• While the cake bakes, prepare the topping. Pat the cranberries dry on kitchen paper, then toss with the sugar in a small bowl. After the second 45 mins of baking, spoon the sugared cranberries over the top of the cake. Return to the oven for another 15-20 mins, or until the cranberries are sticky and a skewer inserted into the cake comes out clean.
  • Leave the cake to cool in the tin, then turn out onto a wire rack. The cake is best kept overnight for the flavours to mellow before slicing.

Thai green chicken curry
(serves 6) 
ginger, turmeric
1kg pack boneless skinless chicken thighs
1 thumb-size piece of fresh ginger, peeled and very finely chopped
2 garlic cloves, finely chopped
15g pack fresh coriander, chopped
juice of 1 lime
2 tbsp sunflower oil
2 medium onions
1 tsp ground turmeric
400ml can reduced-fat coconut milk
1 chicken stock cube

  • Slice each chicken thigh into 2 or 3 large chunks, then put in a bowl with the ginger, garlic green thai curry paste, half the coriander, lime juice and 1 tbsp of the oil. Stir well, then cover and leave in the fridge to marinate until ready to cook. For the best flavour, do this in the morning or, better still, the night before. You don’t have to though-it still tastes great done in the moment!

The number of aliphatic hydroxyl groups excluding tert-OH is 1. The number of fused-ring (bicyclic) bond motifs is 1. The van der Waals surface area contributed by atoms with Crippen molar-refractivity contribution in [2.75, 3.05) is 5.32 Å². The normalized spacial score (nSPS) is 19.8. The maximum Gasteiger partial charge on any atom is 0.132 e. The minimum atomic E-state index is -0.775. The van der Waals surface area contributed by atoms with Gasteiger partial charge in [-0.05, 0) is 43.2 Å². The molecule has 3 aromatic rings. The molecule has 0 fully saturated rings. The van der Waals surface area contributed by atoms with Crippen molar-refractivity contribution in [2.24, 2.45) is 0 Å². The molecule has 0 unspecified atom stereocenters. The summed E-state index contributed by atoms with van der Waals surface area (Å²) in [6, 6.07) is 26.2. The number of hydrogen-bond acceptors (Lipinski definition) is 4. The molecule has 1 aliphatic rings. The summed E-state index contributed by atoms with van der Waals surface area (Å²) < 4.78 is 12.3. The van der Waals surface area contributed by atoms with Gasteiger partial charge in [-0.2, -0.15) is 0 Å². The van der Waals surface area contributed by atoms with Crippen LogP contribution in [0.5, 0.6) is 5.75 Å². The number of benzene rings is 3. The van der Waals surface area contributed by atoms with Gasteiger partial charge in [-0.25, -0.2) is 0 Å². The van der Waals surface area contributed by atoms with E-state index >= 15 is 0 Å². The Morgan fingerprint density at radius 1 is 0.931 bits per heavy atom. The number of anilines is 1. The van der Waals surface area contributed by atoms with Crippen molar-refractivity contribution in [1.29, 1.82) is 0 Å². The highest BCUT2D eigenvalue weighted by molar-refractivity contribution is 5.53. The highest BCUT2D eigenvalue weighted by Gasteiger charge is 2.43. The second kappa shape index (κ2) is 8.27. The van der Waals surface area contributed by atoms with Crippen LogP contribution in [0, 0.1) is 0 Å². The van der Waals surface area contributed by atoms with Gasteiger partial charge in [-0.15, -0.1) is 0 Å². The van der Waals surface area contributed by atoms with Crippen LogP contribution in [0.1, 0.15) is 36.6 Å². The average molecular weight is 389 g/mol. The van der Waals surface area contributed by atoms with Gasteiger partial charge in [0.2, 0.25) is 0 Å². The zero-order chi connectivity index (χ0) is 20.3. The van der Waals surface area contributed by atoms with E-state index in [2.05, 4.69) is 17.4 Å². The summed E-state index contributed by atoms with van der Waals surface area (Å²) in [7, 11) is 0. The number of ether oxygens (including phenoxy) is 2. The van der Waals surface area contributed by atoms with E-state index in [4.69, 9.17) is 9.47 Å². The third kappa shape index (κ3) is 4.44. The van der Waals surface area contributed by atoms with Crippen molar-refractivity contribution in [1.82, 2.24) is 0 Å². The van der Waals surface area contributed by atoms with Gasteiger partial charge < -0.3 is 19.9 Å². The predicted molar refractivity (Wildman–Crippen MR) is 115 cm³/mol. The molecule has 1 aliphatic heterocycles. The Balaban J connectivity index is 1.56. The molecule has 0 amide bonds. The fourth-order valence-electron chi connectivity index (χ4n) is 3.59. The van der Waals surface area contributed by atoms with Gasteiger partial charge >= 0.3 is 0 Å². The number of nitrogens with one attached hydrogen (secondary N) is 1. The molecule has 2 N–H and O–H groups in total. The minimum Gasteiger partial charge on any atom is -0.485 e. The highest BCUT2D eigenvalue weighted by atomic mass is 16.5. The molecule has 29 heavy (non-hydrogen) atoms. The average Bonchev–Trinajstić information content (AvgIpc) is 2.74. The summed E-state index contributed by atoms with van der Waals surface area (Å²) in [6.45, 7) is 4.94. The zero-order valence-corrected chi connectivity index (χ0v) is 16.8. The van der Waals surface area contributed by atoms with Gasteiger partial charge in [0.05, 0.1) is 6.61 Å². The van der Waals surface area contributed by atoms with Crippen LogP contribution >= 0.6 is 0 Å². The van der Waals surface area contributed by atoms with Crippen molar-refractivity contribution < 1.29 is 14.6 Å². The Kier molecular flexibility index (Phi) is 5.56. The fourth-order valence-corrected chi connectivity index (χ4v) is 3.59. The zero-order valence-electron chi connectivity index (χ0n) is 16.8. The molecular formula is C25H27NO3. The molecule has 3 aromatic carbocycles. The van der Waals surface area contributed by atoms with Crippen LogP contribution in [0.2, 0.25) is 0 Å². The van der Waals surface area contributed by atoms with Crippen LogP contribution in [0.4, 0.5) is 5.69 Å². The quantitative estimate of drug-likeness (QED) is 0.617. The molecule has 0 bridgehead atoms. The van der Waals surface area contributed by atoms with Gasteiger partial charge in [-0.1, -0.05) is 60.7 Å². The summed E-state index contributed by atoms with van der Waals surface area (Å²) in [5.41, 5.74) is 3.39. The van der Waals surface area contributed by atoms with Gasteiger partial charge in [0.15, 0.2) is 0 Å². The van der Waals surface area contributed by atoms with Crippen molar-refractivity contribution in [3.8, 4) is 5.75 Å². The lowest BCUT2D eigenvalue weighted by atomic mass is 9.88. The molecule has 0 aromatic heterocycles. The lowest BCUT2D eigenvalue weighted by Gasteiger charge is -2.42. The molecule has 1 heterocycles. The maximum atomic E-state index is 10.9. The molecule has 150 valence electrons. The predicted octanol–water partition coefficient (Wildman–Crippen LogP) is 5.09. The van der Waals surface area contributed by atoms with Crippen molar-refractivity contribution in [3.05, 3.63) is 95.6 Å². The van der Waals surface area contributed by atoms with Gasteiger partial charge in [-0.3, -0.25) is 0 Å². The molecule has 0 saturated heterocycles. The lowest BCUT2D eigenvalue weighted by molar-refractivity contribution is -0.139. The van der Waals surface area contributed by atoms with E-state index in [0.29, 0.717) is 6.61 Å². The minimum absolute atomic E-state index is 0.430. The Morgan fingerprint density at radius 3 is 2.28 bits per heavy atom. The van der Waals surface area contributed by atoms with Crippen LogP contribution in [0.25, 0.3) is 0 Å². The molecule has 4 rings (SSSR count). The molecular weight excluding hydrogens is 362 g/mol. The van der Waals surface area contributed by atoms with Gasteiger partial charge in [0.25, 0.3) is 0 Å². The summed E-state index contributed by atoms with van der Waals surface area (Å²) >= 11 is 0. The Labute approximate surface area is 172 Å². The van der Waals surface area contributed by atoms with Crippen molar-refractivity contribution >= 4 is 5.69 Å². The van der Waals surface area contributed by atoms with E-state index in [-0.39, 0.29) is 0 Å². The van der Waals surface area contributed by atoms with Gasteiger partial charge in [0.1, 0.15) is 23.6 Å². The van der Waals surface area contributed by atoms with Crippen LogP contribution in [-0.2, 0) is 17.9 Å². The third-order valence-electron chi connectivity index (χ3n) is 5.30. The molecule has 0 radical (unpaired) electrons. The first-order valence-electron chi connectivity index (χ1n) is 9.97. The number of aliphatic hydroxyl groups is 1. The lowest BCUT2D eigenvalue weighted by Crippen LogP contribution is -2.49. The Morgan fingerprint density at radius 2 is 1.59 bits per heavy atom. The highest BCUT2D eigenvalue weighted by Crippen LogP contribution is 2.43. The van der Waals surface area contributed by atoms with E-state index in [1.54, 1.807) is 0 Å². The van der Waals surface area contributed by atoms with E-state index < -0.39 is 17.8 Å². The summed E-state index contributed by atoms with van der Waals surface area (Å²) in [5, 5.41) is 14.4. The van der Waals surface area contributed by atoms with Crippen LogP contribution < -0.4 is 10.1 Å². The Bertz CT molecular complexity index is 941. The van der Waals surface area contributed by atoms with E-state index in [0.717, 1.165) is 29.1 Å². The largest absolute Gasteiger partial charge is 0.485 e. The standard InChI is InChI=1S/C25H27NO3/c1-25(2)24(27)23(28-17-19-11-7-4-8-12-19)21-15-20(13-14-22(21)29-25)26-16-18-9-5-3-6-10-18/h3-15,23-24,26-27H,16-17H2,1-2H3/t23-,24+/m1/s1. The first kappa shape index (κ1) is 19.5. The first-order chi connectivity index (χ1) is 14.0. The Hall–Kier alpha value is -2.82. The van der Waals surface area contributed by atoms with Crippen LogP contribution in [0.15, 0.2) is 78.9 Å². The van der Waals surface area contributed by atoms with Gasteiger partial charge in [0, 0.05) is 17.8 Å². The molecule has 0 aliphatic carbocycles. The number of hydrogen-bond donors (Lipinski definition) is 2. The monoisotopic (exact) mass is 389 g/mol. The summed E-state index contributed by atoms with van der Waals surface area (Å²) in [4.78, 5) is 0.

• Peel and slice the onions, then very finely chop them Heat the remaining oil in a wok or large frying pan, then add the onion and stir-fry for about 8 mins until soft. Tip in the chicken mixture with the marinade and cook over a high heat until the chicken changes colour and browns.  
  • Pour in the coconut milk, and stock cube, then cover and simmer for 10 mins until the chicken is tender. 
  • Stir in the turmeric, adding the pack of stir fry vegetables stirring well  and cook for 5 mins more
  • Stir in the remaining coriander, then serve with brown basmati rice and broccoli.

Sweet Potato, carrot and swede mash
(serves 4) 
3 large sweet potatoes
3 carrots
½ swede
25g butter
splash of milk or cream
good grating of nutmeg